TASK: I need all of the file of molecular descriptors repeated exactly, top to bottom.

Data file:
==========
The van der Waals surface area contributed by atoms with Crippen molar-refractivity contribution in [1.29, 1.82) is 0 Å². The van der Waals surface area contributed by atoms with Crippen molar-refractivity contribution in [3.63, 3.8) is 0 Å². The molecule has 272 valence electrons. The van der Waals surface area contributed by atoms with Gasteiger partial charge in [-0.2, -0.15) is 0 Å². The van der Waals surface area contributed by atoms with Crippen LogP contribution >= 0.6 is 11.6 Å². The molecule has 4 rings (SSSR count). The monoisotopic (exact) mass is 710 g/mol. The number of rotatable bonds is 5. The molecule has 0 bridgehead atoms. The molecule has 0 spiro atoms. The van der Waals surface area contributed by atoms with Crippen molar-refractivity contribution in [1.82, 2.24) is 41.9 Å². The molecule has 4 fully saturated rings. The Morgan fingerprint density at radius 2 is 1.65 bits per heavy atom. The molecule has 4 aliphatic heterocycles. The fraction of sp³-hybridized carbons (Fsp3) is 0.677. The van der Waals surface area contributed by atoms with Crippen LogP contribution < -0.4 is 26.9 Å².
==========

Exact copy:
The van der Waals surface area contributed by atoms with Crippen molar-refractivity contribution in [1.29, 1.82) is 0 Å². The van der Waals surface area contributed by atoms with Crippen molar-refractivity contribution in [3.63, 3.8) is 0 Å². The molecule has 272 valence electrons. The van der Waals surface area contributed by atoms with Gasteiger partial charge in [-0.2, -0.15) is 0 Å². The van der Waals surface area contributed by atoms with Crippen LogP contribution >= 0.6 is 11.6 Å². The molecule has 4 rings (SSSR count). The monoisotopic (exact) mass is 710 g/mol. The number of rotatable bonds is 5. The molecule has 0 bridgehead atoms. The molecule has 0 spiro atoms. The van der Waals surface area contributed by atoms with Crippen molar-refractivity contribution in [1.82, 2.24) is 41.9 Å². The molecule has 4 fully saturated rings. The Morgan fingerprint density at radius 2 is 1.65 bits per heavy atom. The molecule has 4 aliphatic heterocycles. The fraction of sp³-hybridized carbons (Fsp3) is 0.677. The van der Waals surface area contributed by atoms with Crippen LogP contribution < -0.4 is 26.9 Å².